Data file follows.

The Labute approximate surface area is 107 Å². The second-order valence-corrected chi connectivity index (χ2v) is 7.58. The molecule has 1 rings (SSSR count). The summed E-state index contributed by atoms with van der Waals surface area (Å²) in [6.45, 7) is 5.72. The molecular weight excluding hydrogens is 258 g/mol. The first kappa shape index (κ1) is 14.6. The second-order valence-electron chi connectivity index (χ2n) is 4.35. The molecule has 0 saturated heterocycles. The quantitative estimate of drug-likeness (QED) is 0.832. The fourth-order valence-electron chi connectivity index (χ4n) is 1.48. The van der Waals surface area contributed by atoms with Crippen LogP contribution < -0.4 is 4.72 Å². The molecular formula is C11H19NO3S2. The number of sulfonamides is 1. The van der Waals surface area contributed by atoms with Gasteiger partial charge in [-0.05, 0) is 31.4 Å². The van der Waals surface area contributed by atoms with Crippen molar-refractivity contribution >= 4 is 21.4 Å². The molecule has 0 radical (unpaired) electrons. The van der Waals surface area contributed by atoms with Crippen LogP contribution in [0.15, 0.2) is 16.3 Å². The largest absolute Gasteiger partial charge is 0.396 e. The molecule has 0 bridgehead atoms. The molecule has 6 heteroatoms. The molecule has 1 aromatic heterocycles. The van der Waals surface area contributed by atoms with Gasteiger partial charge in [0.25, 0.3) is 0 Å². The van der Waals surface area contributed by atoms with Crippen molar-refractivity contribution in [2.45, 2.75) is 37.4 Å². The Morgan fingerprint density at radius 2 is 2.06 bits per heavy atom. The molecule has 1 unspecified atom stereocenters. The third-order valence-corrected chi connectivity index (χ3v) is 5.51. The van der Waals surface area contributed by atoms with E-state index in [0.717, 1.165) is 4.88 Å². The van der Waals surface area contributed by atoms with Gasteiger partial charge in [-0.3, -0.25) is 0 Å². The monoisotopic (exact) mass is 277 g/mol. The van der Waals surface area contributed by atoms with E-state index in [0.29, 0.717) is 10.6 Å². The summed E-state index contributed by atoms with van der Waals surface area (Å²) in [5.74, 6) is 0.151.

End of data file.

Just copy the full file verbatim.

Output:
The Labute approximate surface area is 107 Å². The second-order valence-corrected chi connectivity index (χ2v) is 7.58. The molecule has 1 rings (SSSR count). The summed E-state index contributed by atoms with van der Waals surface area (Å²) in [6.45, 7) is 5.72. The molecular weight excluding hydrogens is 258 g/mol. The first kappa shape index (κ1) is 14.6. The second-order valence-electron chi connectivity index (χ2n) is 4.35. The molecule has 0 saturated heterocycles. The quantitative estimate of drug-likeness (QED) is 0.832. The fourth-order valence-electron chi connectivity index (χ4n) is 1.48. The van der Waals surface area contributed by atoms with Crippen LogP contribution < -0.4 is 4.72 Å². The molecular formula is C11H19NO3S2. The number of sulfonamides is 1. The van der Waals surface area contributed by atoms with Gasteiger partial charge in [-0.05, 0) is 31.4 Å². The van der Waals surface area contributed by atoms with Crippen molar-refractivity contribution >= 4 is 21.4 Å². The molecule has 0 radical (unpaired) electrons. The van der Waals surface area contributed by atoms with Crippen LogP contribution in [0.15, 0.2) is 16.3 Å². The largest absolute Gasteiger partial charge is 0.396 e. The molecule has 0 bridgehead atoms. The molecule has 6 heteroatoms. The molecule has 1 aromatic heterocycles. The van der Waals surface area contributed by atoms with Gasteiger partial charge in [0.25, 0.3) is 0 Å². The van der Waals surface area contributed by atoms with Crippen molar-refractivity contribution in [2.45, 2.75) is 37.4 Å². The Morgan fingerprint density at radius 2 is 2.06 bits per heavy atom. The molecule has 1 unspecified atom stereocenters. The third-order valence-corrected chi connectivity index (χ3v) is 5.51. The van der Waals surface area contributed by atoms with E-state index in [0.717, 1.165) is 4.88 Å². The van der Waals surface area contributed by atoms with Gasteiger partial charge in [-0.3, -0.25) is 0 Å². The monoisotopic (exact) mass is 277 g/mol. The van der Waals surface area contributed by atoms with E-state index in [0.29, 0.717) is 10.6 Å². The summed E-state index contributed by atoms with van der Waals surface area (Å²) in [5.74, 6) is 0.151.